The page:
3.The Use of Silicon Nanoparticles in Targeted Delivery of Nucleotides, Proteins, and Chemicals in Plants

The report also uncovered a large number of studies that had focused on nanoencapsulation for controlled and regulated release of agrochemicals. While uptake and impact of this approach varied greatly from crop to crop, the method was found to be successful for some plants as a ‘site-targeted delivery means’ for various macromolecules, such as proteins, nucleotides, and other chemicals.

Specifically, the report observes 3 key novel uses for Si-NPs;

1. “Mesoporous silicon nanoparticles (MSNs) have chemically and thermally stable structures with large surface areas, tunable pore sizes, and several well-characterized surface properties, which makes them suitable for hosting guest molecules. In addition, the size-adjustable 3D open pore structure allows the regulation of adsorption rates to create effective delivery carriers.”

2. “Surface-coated MSNs were useful for DNA and SiRNA delivery due to their binding affinity and high cellular uptake. [As well as for] … the transportation of DNA and chemicals (with the gene and its chemical inducer) into isolated plant cells and intact leaves through MSNs.”

3. “The direct delivery of a Cre recombinase protein through gold-plated MSNs was also successfully achieved by a biolistic method in maize.”

This led the researchers to conclude that, “MSNPs have become established as transportation materials and have the potential to be used for the development of genetically modified crops.”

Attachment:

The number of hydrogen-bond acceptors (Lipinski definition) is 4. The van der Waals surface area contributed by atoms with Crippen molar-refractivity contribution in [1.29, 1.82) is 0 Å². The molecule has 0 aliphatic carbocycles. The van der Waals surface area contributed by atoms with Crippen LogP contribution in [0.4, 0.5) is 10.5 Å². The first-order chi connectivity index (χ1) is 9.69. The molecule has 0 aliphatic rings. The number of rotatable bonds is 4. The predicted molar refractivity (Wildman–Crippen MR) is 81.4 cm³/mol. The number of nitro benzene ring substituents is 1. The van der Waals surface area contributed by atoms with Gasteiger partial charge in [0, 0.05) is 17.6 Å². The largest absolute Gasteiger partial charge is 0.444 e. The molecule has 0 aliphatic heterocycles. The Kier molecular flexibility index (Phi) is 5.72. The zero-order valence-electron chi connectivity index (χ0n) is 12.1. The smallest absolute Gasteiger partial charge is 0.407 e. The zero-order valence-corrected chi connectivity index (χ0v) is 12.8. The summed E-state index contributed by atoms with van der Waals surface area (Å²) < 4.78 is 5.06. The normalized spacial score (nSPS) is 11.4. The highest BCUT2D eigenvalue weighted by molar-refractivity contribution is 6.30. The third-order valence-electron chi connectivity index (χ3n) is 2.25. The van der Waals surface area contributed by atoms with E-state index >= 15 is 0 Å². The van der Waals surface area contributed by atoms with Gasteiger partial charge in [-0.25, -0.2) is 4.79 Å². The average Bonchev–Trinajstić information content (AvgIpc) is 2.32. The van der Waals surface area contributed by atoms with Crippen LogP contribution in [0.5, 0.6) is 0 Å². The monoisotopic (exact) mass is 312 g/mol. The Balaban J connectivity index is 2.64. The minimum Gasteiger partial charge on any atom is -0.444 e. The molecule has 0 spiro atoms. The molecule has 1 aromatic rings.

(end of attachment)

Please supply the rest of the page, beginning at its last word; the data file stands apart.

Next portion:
4. Silicon Nanoparticles as a Component of Nanozeolite for Increasing Water Holding Capacity

The report also found a large body of work that had used nanotechnology to improve soil health. As natural zeolites are known to aid soil quality as an important alternative to overcome the effects of drought, a body of work has focused on employing nanosized zeolites to reach the same goal.

As the study states, “Zeolites and nanozeolites facilitate water infiltration and retention in the soil due to their porous and capillary properties. Zeolites are known to act as natural wetting agents and work as water distributors throughout the soil, ultimately affecting water conduction in plants. Thus, the observed results clearly showed the ability of Si-NPs to enhance the water holding capacity and, therefore, improve soil quality.”

Ultimately, the researchers conclude that, “Si-NPs have the potential to revolutionize the existing technology used in various sectors, such as agriculture and plant biotechnology. These nanoparticles can provide green and eco-friendly alternatives to various chemical fertilizers without harming nature. Thus, Si-NPs may have concrete solutions to many agricultural problems regarding weeds, pathogenicity, drought, crop yield, and productivity.”


Photo credit: Nanogloss, NCBI, SciTechDaily, Getnanomaterials, Frontiersin, & SciTechDaily